Cognitive Behavioral Therapy at School Eases Anxiety
By Chelsea E. Toledo, M.A. on August 2, 2016
Background: Autism spectrum disorder (ASD) is characterized by differences in communication and social behavior. Other symptoms, including anxiety, frequently accompany ASD. Researchers have estimated that as many as 40 percent of children with ASD had also been diagnosed with an anxiety disorder. How best to treat anxiety with ASD is an area of ongoing research.
What’s New: A new study explores the effectiveness of a school-based cognitive behavioral therapy (CBT) on adolescents with both ASD and anxiety. Researchers assigned 35 children between the ages of 11 and 14 either to a waitlist group (control) or to receive weekly therapy sessions of 90 min each for six weeks. The treatment included Exploring Feelings, a workbook-based program analyzing the range of human emotions through CBT. They found that the 18 participants who received the intervention showed improvement in anxiety symptoms - as reported by parents, teachers and through self-evaluations - as well as marginal improvements in social responsiveness at school.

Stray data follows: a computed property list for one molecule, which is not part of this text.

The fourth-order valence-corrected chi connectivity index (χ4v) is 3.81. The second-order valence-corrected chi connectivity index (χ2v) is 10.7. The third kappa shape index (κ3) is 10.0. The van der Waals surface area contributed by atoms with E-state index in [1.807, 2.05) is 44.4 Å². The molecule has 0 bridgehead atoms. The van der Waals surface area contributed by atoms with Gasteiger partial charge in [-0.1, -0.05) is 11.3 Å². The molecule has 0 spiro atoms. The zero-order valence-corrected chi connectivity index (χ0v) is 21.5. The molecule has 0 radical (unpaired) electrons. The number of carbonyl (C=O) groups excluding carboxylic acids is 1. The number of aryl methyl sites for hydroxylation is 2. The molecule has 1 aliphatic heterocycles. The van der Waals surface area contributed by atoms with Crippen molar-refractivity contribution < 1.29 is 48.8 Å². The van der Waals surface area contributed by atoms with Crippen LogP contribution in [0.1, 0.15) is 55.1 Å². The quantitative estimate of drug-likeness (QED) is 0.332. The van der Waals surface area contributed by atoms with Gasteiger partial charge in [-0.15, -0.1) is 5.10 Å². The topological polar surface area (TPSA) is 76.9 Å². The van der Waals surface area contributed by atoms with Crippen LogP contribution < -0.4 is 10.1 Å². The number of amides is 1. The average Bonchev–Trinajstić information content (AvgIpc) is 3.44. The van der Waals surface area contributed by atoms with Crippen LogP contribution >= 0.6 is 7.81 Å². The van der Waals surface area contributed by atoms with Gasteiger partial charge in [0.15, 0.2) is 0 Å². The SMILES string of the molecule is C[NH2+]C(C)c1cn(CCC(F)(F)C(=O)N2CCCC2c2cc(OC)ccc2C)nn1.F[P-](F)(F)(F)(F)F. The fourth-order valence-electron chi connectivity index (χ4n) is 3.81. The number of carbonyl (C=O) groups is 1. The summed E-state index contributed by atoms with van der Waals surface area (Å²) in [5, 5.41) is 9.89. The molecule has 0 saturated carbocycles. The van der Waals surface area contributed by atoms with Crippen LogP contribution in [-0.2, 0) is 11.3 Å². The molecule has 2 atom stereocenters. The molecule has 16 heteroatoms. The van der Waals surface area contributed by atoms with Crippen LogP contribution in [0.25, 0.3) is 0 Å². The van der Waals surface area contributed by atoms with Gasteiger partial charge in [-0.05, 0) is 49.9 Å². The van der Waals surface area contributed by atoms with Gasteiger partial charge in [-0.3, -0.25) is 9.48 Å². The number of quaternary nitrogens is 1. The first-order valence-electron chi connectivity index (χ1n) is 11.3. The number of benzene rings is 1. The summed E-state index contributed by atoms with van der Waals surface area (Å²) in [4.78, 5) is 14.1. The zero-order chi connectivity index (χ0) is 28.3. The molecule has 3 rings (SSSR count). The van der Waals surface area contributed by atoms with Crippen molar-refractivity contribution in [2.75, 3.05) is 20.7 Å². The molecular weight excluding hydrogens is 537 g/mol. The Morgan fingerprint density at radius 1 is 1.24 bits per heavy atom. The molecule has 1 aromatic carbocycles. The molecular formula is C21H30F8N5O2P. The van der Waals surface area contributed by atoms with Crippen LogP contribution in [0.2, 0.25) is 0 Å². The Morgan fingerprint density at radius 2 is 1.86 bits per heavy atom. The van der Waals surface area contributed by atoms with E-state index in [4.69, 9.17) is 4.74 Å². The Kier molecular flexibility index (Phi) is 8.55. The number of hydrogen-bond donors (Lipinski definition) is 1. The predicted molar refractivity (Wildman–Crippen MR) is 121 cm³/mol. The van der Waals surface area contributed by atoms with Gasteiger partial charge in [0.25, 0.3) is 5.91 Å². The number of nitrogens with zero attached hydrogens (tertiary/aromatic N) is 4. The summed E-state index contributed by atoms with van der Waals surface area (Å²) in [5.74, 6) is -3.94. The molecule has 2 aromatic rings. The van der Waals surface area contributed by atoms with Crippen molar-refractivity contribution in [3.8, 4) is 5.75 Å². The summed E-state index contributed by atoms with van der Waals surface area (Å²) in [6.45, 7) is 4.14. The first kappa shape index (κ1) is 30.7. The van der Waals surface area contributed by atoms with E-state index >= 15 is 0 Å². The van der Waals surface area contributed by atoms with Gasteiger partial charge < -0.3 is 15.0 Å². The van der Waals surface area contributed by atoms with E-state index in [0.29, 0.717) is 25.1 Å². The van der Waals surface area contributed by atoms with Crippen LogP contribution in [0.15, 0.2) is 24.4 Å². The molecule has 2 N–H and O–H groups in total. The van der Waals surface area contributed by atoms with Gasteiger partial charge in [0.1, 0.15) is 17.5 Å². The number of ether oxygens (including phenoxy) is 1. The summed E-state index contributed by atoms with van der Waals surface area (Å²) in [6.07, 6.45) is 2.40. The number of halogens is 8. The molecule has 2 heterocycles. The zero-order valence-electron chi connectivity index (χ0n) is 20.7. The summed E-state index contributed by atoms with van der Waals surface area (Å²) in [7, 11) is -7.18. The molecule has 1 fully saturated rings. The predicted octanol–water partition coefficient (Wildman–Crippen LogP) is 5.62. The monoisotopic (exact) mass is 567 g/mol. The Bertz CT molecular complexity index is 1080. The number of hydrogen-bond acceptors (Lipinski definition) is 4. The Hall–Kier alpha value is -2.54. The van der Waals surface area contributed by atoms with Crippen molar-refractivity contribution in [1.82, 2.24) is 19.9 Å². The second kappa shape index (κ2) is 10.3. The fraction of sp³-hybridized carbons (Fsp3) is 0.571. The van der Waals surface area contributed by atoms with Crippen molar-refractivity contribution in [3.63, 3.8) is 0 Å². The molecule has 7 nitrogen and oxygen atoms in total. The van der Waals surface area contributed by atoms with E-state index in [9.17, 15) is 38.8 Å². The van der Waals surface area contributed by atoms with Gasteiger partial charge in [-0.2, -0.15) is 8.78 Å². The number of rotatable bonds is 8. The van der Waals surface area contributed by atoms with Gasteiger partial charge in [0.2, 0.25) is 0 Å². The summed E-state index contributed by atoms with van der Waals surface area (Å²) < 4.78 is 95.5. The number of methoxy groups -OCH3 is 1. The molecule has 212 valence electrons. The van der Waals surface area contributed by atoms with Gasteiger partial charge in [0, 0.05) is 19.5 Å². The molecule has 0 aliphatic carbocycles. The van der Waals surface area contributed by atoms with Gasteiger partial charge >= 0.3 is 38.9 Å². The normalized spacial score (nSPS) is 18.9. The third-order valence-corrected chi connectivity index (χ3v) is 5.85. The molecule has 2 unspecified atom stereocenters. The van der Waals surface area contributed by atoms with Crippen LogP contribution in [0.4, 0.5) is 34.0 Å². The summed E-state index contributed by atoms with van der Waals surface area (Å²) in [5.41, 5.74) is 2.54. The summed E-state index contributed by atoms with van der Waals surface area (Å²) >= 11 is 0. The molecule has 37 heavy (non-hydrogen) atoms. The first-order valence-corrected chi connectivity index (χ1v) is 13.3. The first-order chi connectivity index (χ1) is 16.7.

Why it’s important: This study suggests that CBT delivered at school can be beneficial in easing the anxiety that children with ASD face when attending mainstream schools. This is important because some studies show that less anxiety at school leads to improved outcomes for children with ASD.
 Anna Merrill. Anxiety and Autism Spectrum Disorders. Indiana Resource Center for Autism. Accessed July 31, 2016. https://www.iidc.indiana.edu/pages/anxiety-and-autism-spectrum-disorders.
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